• The i e ligature is very confusing and looks a bit sloppy. But i do like the type they used and think it looks right for a science museum. It does look a bit forced to be contained in a block why not just have the word science over museum, and get rid of that i e.

    I would like to know if there was a reason they were so strict and stayed inside this block.

  • I agree with most people here and I don’t like it at all. It can be hard to read for some people and I can never understand why they would want to change their old logo to something that looks confusing. It’s just as bad as Waterstone’s when they ‘updated’ their logo and ruined it completely.

  • Using the unique font is a nice way of unifying the elements but why the gradient on the type and the super cheesy stock image backgrounds? Especially the S,C,I posters!

    Surely there are some amazing images that could be used? I agree it looks more like a tender of the kind of direction you could go with place holder imagery.

  • Ed

    For me the main problem at the moment relates to what Michael Johnson said: “We were also keen to find a visual style that was much more than just a logo”. With this early stage of the roll-out, however, we’ve only seen the logo and a few applications to posters, not the whole system. There isn’t an apparent visual style other than taking the block logo and sticking it over full-bleed photos.

    At the moment the whole identity system hangs on the block arrangement of the logo, and to me this isn’t the strongest aspect of the design – (as others have already said) it looks forced and slightly contrived.

    The typeface is pretty distinctive (especially given that this is a major London museum), so I’d like to see that used in more creative ways. I’d also love to see how the system works through the building with signage and wayfinding etc.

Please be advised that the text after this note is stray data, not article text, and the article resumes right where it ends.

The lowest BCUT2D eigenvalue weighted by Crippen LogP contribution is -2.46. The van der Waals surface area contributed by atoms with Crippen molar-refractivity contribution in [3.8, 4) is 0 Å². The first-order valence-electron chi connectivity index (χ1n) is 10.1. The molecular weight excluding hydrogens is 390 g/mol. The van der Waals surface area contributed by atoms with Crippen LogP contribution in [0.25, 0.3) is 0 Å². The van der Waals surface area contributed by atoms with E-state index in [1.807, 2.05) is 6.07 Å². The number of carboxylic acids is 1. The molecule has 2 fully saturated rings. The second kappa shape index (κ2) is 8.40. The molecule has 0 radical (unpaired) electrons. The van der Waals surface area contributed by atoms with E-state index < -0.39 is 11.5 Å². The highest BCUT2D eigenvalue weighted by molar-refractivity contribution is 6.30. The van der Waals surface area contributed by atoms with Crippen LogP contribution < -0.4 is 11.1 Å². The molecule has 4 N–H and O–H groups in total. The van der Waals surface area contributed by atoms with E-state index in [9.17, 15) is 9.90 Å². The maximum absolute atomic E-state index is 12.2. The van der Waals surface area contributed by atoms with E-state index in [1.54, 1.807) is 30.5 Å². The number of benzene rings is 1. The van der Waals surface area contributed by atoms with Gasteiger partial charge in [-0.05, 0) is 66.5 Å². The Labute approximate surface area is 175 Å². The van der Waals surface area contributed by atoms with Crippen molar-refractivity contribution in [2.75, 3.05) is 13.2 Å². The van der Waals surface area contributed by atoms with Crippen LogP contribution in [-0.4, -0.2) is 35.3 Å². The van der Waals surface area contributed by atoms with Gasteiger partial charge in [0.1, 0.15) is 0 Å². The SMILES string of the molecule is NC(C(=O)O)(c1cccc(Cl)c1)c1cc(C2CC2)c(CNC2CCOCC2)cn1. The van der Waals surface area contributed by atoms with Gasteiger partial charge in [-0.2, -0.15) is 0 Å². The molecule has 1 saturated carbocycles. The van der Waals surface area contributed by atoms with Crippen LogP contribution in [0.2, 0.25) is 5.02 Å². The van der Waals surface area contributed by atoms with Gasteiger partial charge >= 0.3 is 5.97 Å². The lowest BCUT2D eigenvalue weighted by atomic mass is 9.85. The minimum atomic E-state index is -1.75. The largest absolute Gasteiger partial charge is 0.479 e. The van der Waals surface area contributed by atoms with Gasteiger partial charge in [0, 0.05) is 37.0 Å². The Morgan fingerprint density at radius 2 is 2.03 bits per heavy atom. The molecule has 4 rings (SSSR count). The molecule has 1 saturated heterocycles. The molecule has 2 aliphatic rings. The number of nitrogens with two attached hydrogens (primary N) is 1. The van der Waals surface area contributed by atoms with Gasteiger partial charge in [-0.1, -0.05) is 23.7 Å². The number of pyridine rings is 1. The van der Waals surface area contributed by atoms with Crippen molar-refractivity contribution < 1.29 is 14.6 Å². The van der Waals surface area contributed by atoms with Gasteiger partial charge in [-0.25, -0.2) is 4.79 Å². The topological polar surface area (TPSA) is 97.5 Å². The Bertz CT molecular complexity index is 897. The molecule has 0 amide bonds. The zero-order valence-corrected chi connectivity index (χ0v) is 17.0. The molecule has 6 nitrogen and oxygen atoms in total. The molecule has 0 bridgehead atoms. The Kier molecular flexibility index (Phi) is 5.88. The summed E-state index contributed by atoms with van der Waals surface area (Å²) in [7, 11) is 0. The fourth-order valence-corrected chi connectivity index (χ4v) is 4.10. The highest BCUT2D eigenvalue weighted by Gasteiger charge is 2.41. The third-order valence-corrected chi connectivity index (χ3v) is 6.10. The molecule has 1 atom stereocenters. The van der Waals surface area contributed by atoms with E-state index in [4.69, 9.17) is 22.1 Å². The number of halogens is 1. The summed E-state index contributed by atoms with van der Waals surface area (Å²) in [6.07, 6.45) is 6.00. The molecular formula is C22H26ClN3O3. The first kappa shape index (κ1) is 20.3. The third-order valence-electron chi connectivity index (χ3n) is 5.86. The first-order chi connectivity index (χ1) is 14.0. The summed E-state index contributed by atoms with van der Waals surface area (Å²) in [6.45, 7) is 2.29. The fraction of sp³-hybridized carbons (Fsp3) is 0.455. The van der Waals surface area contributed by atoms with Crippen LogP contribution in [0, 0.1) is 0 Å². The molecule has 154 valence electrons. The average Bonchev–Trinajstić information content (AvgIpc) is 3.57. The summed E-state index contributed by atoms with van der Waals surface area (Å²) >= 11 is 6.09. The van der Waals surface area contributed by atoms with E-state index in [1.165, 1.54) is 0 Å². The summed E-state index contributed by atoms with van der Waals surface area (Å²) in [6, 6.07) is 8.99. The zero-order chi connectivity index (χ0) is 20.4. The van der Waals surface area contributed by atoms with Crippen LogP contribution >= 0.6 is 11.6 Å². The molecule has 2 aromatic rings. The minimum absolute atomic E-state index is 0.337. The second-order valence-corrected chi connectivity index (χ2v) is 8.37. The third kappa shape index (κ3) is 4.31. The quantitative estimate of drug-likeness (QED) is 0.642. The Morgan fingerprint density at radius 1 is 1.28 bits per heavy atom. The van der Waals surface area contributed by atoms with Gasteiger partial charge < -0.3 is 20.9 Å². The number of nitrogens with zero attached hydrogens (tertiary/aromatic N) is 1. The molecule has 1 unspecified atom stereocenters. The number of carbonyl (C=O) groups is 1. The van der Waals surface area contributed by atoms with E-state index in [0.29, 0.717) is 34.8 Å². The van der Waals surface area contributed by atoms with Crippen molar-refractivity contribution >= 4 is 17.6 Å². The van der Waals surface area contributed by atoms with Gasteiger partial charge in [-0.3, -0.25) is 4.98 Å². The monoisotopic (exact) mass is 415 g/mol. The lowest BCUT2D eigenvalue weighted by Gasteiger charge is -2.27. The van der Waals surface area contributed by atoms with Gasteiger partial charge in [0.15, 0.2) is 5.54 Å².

At the moment I personally don’t think the logo is strong enough to carry the whole system on its own, but I’m hoping that eventually it won’t have to.

    ps. I’d be interested to know if there are any other iterations of the logo. I’d love to see a straight-up ‘science over museum’ logo.

  • JW

    Not sure the typeface is very readable in body copy usage, doesn’t the Science Museum have to comply to DDA regulations on accessibility for printed communications.

    RNIB guidelines say ‘steer clear of ornamental or highly stylised typefaces as they are unsuitable for composing text and short phrases’.

  • Kelvin

    Crouwel Lite?

  • Mark Batley

    I like the logo. I like the posters too and I particularly like the grid-like stack that look like cutouts but the branding on posters using these letterforms will need to move on quickly, before overuse kicks in. Creatively, the branding will need to adapt.

    MB

  • Mark

    Sorry CR … I’d like to be constructive in my criticism but I can’t find any inspiration in this work. All I can say is that it is neither good nor bad … Just very familiar!

    If you visit the Science Museum, you and your children will be thoroughly engaged by excellent exhibition and interactive design … so I guess that the singularly most disappointing aspect of this is that the Science Museum is most certainly not just an “Average Experience”.

  • Regardless of the merits of this project. shouldn’t CR have deleted a lot of the comments so far, on the basis of the (laudable) new policy that introduces them? The very first comment is just a rant, without any argument or substantiation. And things like

    – do not like this at all!!!????
    – eek! :(
    – Stuff is WAY sick – love it

    while harmless, don’t seem to meet the CR criteria (CRiteria?) of ‘thoughtful, well-argued, constructive’ or ‘move the debate on’.

    I’m aware of how stuffy I sound, and obviously some of the comments definitely meet the CRiteria. But it would be a real triumph for almost any site to have comments sections made up of things worth reading, rather than being largely dumping grounds for unsubstantiated blurts of opinion. (Which also make it harder to find the useful stuff.)

    Putting the soapbox away now. Carry on.

  • Surrey

    The thing about museums is what’s inside them, not what’s on the outside.
    Yet here there’s no secondary meaning, ‘unlocking’ or decoding required – no reward for your curiosity.
    It’s just flat type.
    Rather than make me look at – or better still, inside – the museum with fresh eyes, my first response is to think this looks like the Science Museum is a tired institution with an urgency to get down and get with it.
    The Science Museum most definitely isn’t that sort of institution.